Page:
Stroke care on the Isle of Wight is set to improve with the opening on Tuesday 7th November of a four bed Hyper Acute Stroke Unit at St. Mary’s Hospital, Newport, Isle of Wight.
Stroke is the third biggest killer in the UK and the leading cause of adult severe disability. Half of all stroke survivors have a disability and three (3) in ten (10) stroke survivors will go on to have a recurrent stroke or transient ischaemic attack (TIA). Stroke care accounts for about five per cent (5%) of total spending on health care (10% when indirect costs such as care givers are taken into account). It is therefore important that strokes are either prevented or detected early and treated promptly.
Opening the new Unit Island High Sheriff Mr Ben Roust said: "This is an important development for patients and the Island. I want to thank everyone involved in this improvement in stroke services for Islanders. Particularly those who have undertaken additional training to enable this to happen. Despite the challenging times, health services remain an important part of Island life and it is important that we support everyone working or volunteering in the NHS."
The hyper acute stroke unit (HASU) is a 4 bedded unit, within the Stroke Unit, giving high dependency care to all stroke patients within the first 72 hours of their stroke. All patients diagnosed with a stroke (whether they have received thrombolysis treatment or not) will be moved from the Emergency Department at St. Mary’s to the Hyper Acute Stroke Unit (HASU) within four (4) hours for specialist care.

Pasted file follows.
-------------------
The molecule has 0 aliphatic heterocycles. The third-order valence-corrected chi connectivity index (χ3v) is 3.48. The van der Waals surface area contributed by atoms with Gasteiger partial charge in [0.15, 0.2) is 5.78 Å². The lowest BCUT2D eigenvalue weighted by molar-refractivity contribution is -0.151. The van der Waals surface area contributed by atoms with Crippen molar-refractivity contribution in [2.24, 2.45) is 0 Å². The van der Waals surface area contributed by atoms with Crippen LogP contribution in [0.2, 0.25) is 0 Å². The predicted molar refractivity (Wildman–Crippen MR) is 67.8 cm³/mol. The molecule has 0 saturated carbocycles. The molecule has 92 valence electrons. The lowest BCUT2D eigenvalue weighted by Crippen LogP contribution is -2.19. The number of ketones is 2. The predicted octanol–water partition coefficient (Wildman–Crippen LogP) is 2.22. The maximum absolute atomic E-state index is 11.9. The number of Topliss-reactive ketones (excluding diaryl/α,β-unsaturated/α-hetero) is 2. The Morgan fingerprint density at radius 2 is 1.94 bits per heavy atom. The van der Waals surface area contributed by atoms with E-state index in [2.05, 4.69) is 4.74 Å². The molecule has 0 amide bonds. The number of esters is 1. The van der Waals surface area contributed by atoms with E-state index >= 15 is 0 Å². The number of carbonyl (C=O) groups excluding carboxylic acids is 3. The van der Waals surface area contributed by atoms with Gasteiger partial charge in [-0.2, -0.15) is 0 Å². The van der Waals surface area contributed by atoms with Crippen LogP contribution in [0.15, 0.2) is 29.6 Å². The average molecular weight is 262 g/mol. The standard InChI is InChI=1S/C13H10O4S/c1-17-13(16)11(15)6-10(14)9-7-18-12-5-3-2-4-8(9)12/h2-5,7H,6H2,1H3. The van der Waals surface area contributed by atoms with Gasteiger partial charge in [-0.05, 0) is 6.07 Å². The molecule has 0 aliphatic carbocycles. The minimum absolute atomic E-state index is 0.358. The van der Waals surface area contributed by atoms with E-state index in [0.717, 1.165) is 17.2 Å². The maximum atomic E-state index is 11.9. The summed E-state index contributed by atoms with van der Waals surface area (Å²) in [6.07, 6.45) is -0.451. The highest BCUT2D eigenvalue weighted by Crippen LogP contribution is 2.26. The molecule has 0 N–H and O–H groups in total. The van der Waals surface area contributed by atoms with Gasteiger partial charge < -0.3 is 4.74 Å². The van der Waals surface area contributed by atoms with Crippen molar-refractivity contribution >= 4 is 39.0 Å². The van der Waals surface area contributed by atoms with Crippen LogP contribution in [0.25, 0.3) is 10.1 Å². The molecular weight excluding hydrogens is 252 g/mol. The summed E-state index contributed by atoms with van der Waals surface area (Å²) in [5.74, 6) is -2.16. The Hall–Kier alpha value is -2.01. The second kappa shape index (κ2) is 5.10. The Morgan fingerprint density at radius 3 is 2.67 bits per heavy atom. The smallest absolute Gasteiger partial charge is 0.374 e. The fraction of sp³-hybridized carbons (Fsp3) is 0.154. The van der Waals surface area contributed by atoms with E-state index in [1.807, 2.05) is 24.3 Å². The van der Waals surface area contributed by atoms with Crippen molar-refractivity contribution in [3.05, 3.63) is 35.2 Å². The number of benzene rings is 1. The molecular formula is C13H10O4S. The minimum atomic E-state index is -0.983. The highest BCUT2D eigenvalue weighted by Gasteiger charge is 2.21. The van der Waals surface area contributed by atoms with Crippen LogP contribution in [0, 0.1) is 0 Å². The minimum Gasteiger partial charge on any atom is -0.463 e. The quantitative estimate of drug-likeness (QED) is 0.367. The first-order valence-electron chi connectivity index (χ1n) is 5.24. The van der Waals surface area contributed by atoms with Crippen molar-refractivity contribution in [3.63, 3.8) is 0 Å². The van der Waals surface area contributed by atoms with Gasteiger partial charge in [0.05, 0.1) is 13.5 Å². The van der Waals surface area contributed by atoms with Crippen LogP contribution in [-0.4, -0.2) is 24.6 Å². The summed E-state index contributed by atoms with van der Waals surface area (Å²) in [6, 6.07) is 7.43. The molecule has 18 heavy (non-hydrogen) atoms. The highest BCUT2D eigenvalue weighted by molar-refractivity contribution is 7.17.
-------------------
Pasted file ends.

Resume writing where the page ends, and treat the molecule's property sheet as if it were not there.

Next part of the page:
The area occupied by the new Unit, which is adjacent to the main Stroke Ward, has been completely redecorated. The cost of the additional monitoring equipment was £37,000.
Georgina Littlejohn, Sister in charge of the new Unit said: “Staff have worked and trained hard to ensure that the new Unit is the best possible. Many have undertaken the additional training on top of their current duties. We believe that the creation of this new Unit will enable us to improve both response times for individuals who suffer a stroke and outcomes for those patients. The faster we can treat patients the better they will recover.”
Jeannine Johnson, Consultant Nurse and lead clinician for stroke at Isle of Wight NHS Trust added: “Here at Isle of Wight NHS Trust were committed to providing a quality and evidence based service for stroke. The introduction of the Hyper Acute Stroke Unit at St. Mary’s Hospital will play an important part in ensuring that Islanders get the best possible treatment in the future.”